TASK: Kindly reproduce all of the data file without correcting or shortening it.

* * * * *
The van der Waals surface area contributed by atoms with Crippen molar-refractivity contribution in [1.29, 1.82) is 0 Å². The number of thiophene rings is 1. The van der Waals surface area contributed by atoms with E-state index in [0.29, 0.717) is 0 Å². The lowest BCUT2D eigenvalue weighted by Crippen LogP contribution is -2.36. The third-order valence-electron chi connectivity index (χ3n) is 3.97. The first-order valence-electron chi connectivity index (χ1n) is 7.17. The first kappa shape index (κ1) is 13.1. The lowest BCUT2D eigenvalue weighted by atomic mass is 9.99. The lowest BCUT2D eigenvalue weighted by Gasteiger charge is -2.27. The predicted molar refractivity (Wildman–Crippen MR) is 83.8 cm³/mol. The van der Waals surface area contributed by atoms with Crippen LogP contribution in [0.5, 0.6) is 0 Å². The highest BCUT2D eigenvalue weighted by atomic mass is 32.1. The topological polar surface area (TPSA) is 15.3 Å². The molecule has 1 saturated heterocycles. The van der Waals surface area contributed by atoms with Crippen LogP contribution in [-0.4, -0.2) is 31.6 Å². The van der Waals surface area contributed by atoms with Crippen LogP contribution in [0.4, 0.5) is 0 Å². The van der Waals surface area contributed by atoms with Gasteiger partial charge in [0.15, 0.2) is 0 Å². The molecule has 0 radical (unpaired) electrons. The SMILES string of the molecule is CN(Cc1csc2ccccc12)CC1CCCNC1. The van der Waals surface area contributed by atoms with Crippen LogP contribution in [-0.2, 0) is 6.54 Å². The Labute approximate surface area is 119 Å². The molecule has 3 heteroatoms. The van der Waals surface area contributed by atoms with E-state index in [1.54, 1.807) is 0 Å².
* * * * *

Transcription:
The van der Waals surface area contributed by atoms with Crippen molar-refractivity contribution in [1.29, 1.82) is 0 Å². The number of thiophene rings is 1. The van der Waals surface area contributed by atoms with E-state index in [0.29, 0.717) is 0 Å². The lowest BCUT2D eigenvalue weighted by Crippen LogP contribution is -2.36. The third-order valence-electron chi connectivity index (χ3n) is 3.97. The first-order valence-electron chi connectivity index (χ1n) is 7.17. The first kappa shape index (κ1) is 13.1. The lowest BCUT2D eigenvalue weighted by atomic mass is 9.99. The lowest BCUT2D eigenvalue weighted by Gasteiger charge is -2.27. The predicted molar refractivity (Wildman–Crippen MR) is 83.8 cm³/mol. The van der Waals surface area contributed by atoms with Crippen LogP contribution in [0.5, 0.6) is 0 Å². The highest BCUT2D eigenvalue weighted by atomic mass is 32.1. The topological polar surface area (TPSA) is 15.3 Å². The molecule has 1 saturated heterocycles. The van der Waals surface area contributed by atoms with Crippen LogP contribution in [-0.4, -0.2) is 31.6 Å². The van der Waals surface area contributed by atoms with Crippen LogP contribution in [0.4, 0.5) is 0 Å². The van der Waals surface area contributed by atoms with Gasteiger partial charge in [0.15, 0.2) is 0 Å². The molecule has 0 radical (unpaired) electrons. The SMILES string of the molecule is CN(Cc1csc2ccccc12)CC1CCCNC1. The van der Waals surface area contributed by atoms with Crippen LogP contribution in [-0.2, 0) is 6.54 Å². The Labute approximate surface area is 119 Å². The molecule has 3 heteroatoms. The van der Waals surface area contributed by atoms with E-state index in [1.54, 1.807) is 0 Å².